AUSTIN (KXAN) — From ghouls and goblins to Freddy Krueger and Michael Myers, Halloween is all about the things that terrify us. Why do we spend one night a year trying to scare the crap out of ourselves? We decided to delve into the science of fear and find out.
“Wow, what am I afraid of? Oh, you know, I don’t, I don’t like bugs,” said Art Markman, a professor of psychology at the University of Texas. Markman said fear is the emotion that helps us deal with threats.
“There is a threat outside. I haven’t gotten away from it. So I felt fear or anxiety or stress,” Markman said, adding that it’s actually nice to feel that emotion when we’re in a safe space.
While some fears are evolutionary, others are learned.
“We certainly learn a lot of fears. We learn them from the people around us. We often take on fears that our parents or our peers have.”
Early experiences can also influence what you fear. If you were bitten by a dog as a child, you may be afraid of dogs. If you are being chased by a clown who lives in the sewers, you may be afraid of clowns.
A feeling of fear
When we experience fear, our bodies respond in several biological ways.
“If you’re walking in your house at night, in the middle of the night, and it’s dark, and you hear a strange noise, what do you do? We all freeze for a second, right?” said Michael Drew, associate professor of neurology at UT Austin.
“There’s a constellation of hormonal, neural, behavioral cognitive responses that kind of happen all at once.”
According to Drew, the amygdala in our brain is responsible for controlling our fear response. It prepares us to fight or flee, but also to scare off potential threats.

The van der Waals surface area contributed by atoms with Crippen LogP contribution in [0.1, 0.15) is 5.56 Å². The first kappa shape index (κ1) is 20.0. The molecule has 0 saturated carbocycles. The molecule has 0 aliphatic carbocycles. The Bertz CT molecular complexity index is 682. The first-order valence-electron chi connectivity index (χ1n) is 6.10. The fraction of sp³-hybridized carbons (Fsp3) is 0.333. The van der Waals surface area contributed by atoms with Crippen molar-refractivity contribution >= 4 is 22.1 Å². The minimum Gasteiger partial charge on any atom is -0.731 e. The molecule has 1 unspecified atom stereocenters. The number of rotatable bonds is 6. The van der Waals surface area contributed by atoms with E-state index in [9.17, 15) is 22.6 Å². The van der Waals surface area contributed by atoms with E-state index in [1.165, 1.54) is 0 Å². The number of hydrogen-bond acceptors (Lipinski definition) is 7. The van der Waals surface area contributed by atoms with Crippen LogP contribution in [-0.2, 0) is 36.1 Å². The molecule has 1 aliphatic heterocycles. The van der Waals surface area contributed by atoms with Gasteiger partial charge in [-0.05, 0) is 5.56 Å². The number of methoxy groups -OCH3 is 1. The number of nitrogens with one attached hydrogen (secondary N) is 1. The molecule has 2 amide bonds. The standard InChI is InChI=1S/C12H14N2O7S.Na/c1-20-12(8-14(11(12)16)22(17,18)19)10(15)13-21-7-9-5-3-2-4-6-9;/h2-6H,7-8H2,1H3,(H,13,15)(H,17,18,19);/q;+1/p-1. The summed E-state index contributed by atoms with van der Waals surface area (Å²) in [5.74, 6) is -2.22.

“When we had ancestors who were hairier, straight hair actually made us look bigger,” Drew said.
These sensations and biological changes, Drew said, also happen when we fall in love. Maybe that’s why we choose dates to watch scary movies.
Searching for things that go bump in the night
Markman said we expose ourselves to fear for several reasons, not just biological feedback. “It’s actually nice to be in a situation where you can experience that emotion while knowing you’re in a safe environment.”
One reason is as a learning tool. We prepare for a threatening situation so that when we actually face it, we are ready to react. Markman said athletes sometimes do this.
“Sometimes there will be difficult situations and you will have to perform adequately when there is a potential threat.”
Healthy fears vs. unhealthy fears
Drew said that for the most part, fear is healthy. Most of the things we fear—bugs, snakes, heights—are natural and were dangerous to early man. These things can be real dangers.
However, sometimes we can react to things that are not actual threats: exams, open spaces and pantomimes. Drew studies unhealthy fears and finds ways to suppress them before they harm our daily lives.
“If your fear of snakes prevents you from leaving the house, doesn’t it, or prevents you from engaging in activities that you want to participate in, then that’s maladaptive. And you might want to get treatment.
Halloween and Fear: An Exploration of Death
Markman said Halloween is associated with one fear more than any other: DEATH!
“Here we are entering the shorter days of the year. And so, and so, what we’re doing is recognizing the growing darkness by tweaking death a bit. Markman said that adding mock death during this time is part of how we deal with it.
“At some point we’re going to deal with our own death,” Markman said. “Having a way to talk about it, even when we start talking about it jokingly, is healthy.”